News & Politics

Once Upon a Time in New Jersey: Unknown GOP Candidate Unseats Powerful Democratic State Senate President

Once Upon a Time in New Jersey: Unknown GOP Candidate Unseats Powerful Democratic State Senate President
(YouTube screenshot)

Once upon a time, in a far-off country called “New Jersey,” there lived a quiet, unassuming truck driver named Ed Durr. He drove a rig for a local furniture chain, lived in the sleepy town of Swedesboro, and had an interest in politics.

The 58-year-old Durr had a wife, three kids, and by all reports was a Christian and a gentleman.

He had never held elective office before, unsuccessfully running for the New Jersey General Assembly in 2017 and 2019. He ran in the 3rd district against the long-time state Senate President Stephen Sweeney — one of the most powerful politicians in the state.

Ed didn’t have much money to spend. Actually, he didn’t have any money to spend. Some reports said that Ed Durr spent a grand total of $153 dollars on his state Senate campaign — or so the legend goes. As with most fairy tales, the truth was far less colorful but hardly less amazing.


That may be one reason why the headline of Durr apparently spending just $153 on his campaign, according to the Election Law Enforcement Commission, has gotten so much play in the days following the election.

Late Thursday afternoon, an Associated Press report revised that figure to about $2,300, citing ELEC filings.

In Thursday’s on-air interview, Durr said he wanted to “squash” the $153 story, explaining that that was for the primary phase, and in the general election fight against Sweeney, he built up a war chest of donations and personal funds approaching $10,000, spending between $6,000 and $7,000.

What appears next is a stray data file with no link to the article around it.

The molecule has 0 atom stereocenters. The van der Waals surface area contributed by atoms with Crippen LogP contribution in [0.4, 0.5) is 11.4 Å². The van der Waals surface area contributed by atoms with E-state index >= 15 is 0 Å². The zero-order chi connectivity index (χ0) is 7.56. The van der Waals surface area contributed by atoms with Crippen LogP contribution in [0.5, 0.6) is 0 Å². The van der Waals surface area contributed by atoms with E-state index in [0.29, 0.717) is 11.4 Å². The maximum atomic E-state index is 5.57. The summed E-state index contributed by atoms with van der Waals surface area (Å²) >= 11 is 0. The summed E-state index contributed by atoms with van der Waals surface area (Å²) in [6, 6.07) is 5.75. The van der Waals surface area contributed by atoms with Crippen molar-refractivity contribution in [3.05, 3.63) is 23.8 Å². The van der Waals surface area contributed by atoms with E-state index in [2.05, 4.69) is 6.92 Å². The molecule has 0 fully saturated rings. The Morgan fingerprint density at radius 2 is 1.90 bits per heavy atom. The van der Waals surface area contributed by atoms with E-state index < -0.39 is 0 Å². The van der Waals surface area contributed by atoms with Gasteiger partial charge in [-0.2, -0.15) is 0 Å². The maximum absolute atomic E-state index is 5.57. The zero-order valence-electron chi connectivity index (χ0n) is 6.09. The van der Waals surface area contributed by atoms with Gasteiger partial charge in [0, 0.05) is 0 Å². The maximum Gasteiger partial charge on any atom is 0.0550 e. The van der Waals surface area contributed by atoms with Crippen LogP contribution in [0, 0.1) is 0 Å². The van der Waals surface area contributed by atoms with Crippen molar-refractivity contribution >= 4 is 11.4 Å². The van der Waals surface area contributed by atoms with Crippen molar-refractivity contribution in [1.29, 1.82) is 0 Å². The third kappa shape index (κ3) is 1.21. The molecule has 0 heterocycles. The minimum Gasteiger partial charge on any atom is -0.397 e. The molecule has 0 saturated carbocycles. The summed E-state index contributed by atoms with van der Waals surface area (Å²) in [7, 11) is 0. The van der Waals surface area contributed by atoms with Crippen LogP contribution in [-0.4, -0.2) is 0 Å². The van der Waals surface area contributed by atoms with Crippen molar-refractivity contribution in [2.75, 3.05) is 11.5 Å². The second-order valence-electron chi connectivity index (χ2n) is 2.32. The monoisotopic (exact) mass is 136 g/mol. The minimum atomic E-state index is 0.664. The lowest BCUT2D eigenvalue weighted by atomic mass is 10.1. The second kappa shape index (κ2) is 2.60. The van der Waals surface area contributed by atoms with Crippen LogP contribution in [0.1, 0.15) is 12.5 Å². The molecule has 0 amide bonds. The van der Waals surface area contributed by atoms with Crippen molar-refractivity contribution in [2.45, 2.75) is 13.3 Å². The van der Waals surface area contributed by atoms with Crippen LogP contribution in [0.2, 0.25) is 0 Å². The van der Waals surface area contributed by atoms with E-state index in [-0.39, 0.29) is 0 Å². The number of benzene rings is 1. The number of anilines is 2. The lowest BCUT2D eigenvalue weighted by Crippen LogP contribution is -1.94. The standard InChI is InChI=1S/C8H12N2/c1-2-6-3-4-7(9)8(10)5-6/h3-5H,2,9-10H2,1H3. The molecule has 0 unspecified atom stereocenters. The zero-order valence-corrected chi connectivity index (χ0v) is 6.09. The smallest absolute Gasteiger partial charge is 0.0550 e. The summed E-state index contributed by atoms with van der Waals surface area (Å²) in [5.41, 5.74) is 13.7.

Durr says he’s been “blue-collar all my life” and didn’t go to college. “I’ve got a big mouth and I don’t shut up, so let me be that guy who screams and hollers in Trenton,” Durr said. Just what New Jersey needs.

Democrats are asking how this could have happened, but there’s no real mystery. As different as the states of New Jersey and Virginia can be, they share similar concerns about education, the pandemic, and the culture.

New York Times:

His meager campaign included the 80-second campaign video, where he accentuated his working-class roots with an opening scene of his stepping down from his truck cab, and ending with his riding away on a motorcycle. His victory was announced on the same day Mr. Durr was on a shift driving his truck.

The campaign video was shot on his cellphone which gives it a homespun feel.

As is typical with Democrats, Sweeney has yet to concede. In this day and age, if you don’t win by a million votes, the results are questioned and aspersions are cast on the outcome.

But Dur gave a pretty good summation of why he won.

Mr. Durr did not respond to several requests for an interview. But in an impromptu news conference outside of his house on Thursday, Mr. Durr nodded to an electorate he saw as angry.

“It didn’t happen because of me,” he said. “I’m nobody. I’m absolutely nobody. I’m just a simple guy. It was the people. It was a repudiation of the policies that have been forced down their throats.”

Mr. Durr then took his three pit bulls on a walk.

“It was the people…” It seems that the politicians who keep that thought uppermost in their minds generally do well in elections.